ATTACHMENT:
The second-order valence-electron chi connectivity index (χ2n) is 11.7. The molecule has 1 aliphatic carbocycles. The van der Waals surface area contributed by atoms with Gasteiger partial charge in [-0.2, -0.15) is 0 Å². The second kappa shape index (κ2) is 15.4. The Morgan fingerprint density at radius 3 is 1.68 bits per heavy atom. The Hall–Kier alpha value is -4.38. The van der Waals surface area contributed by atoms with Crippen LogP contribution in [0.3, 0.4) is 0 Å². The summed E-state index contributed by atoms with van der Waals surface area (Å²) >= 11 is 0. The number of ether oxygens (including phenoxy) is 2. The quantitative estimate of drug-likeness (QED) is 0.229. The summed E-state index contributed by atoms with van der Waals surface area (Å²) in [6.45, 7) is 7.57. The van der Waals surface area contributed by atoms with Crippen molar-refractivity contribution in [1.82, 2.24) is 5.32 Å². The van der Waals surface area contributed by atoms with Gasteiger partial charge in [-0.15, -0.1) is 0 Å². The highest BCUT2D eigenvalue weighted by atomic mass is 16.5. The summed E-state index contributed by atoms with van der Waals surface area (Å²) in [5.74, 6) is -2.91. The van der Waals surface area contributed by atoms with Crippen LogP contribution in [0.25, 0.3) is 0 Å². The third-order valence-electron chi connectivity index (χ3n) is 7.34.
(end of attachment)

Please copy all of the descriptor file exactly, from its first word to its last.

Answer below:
The second-order valence-electron chi connectivity index (χ2n) is 11.7. The molecule has 1 aliphatic carbocycles. The van der Waals surface area contributed by atoms with Gasteiger partial charge in [-0.2, -0.15) is 0 Å². The second kappa shape index (κ2) is 15.4. The Morgan fingerprint density at radius 3 is 1.68 bits per heavy atom. The Hall–Kier alpha value is -4.38. The van der Waals surface area contributed by atoms with Crippen LogP contribution in [0.3, 0.4) is 0 Å². The summed E-state index contributed by atoms with van der Waals surface area (Å²) >= 11 is 0. The number of ether oxygens (including phenoxy) is 2. The quantitative estimate of drug-likeness (QED) is 0.229. The summed E-state index contributed by atoms with van der Waals surface area (Å²) in [6.45, 7) is 7.57. The van der Waals surface area contributed by atoms with Crippen molar-refractivity contribution in [1.82, 2.24) is 5.32 Å². The van der Waals surface area contributed by atoms with Gasteiger partial charge in [-0.15, -0.1) is 0 Å². The highest BCUT2D eigenvalue weighted by atomic mass is 16.5. The summed E-state index contributed by atoms with van der Waals surface area (Å²) in [5.74, 6) is -2.91. The van der Waals surface area contributed by atoms with Crippen LogP contribution in [0.25, 0.3) is 0 Å². The third-order valence-electron chi connectivity index (χ3n) is 7.34.